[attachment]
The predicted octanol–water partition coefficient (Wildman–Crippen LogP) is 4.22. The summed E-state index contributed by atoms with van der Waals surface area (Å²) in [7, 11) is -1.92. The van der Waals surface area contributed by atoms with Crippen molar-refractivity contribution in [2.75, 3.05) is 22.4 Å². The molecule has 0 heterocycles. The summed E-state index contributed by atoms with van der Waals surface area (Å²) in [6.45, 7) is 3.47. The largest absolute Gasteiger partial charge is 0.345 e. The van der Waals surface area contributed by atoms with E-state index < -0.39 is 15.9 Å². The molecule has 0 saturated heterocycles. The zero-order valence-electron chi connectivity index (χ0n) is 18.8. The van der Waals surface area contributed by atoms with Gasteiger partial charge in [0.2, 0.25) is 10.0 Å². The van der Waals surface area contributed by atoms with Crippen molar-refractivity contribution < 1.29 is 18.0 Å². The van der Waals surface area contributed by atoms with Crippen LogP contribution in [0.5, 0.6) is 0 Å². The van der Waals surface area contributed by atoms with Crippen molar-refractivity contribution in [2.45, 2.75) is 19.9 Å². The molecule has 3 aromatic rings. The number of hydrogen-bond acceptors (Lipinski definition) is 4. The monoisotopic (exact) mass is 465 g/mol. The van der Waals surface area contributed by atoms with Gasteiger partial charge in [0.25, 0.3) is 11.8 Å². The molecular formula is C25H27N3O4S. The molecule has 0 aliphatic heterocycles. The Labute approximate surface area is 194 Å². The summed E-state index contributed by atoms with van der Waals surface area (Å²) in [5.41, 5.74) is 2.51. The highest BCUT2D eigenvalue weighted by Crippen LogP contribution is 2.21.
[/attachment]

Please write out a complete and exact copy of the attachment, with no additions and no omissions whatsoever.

The predicted octanol–water partition coefficient (Wildman–Crippen LogP) is 4.22. The summed E-state index contributed by atoms with van der Waals surface area (Å²) in [7, 11) is -1.92. The van der Waals surface area contributed by atoms with Crippen molar-refractivity contribution in [2.75, 3.05) is 22.4 Å². The molecule has 0 heterocycles. The summed E-state index contributed by atoms with van der Waals surface area (Å²) in [6.45, 7) is 3.47. The largest absolute Gasteiger partial charge is 0.345 e. The van der Waals surface area contributed by atoms with E-state index < -0.39 is 15.9 Å². The molecule has 0 saturated heterocycles. The zero-order valence-electron chi connectivity index (χ0n) is 18.8. The van der Waals surface area contributed by atoms with Gasteiger partial charge in [0.2, 0.25) is 10.0 Å². The van der Waals surface area contributed by atoms with Crippen molar-refractivity contribution < 1.29 is 18.0 Å². The van der Waals surface area contributed by atoms with Crippen LogP contribution in [0.5, 0.6) is 0 Å². The van der Waals surface area contributed by atoms with Crippen molar-refractivity contribution in [2.45, 2.75) is 19.9 Å². The molecule has 3 aromatic rings. The number of hydrogen-bond acceptors (Lipinski definition) is 4. The monoisotopic (exact) mass is 465 g/mol. The van der Waals surface area contributed by atoms with Gasteiger partial charge in [0.25, 0.3) is 11.8 Å². The molecular formula is C25H27N3O4S. The molecule has 0 aliphatic heterocycles. The Labute approximate surface area is 194 Å². The summed E-state index contributed by atoms with van der Waals surface area (Å²) in [5.41, 5.74) is 2.51. The highest BCUT2D eigenvalue weighted by Crippen LogP contribution is 2.21.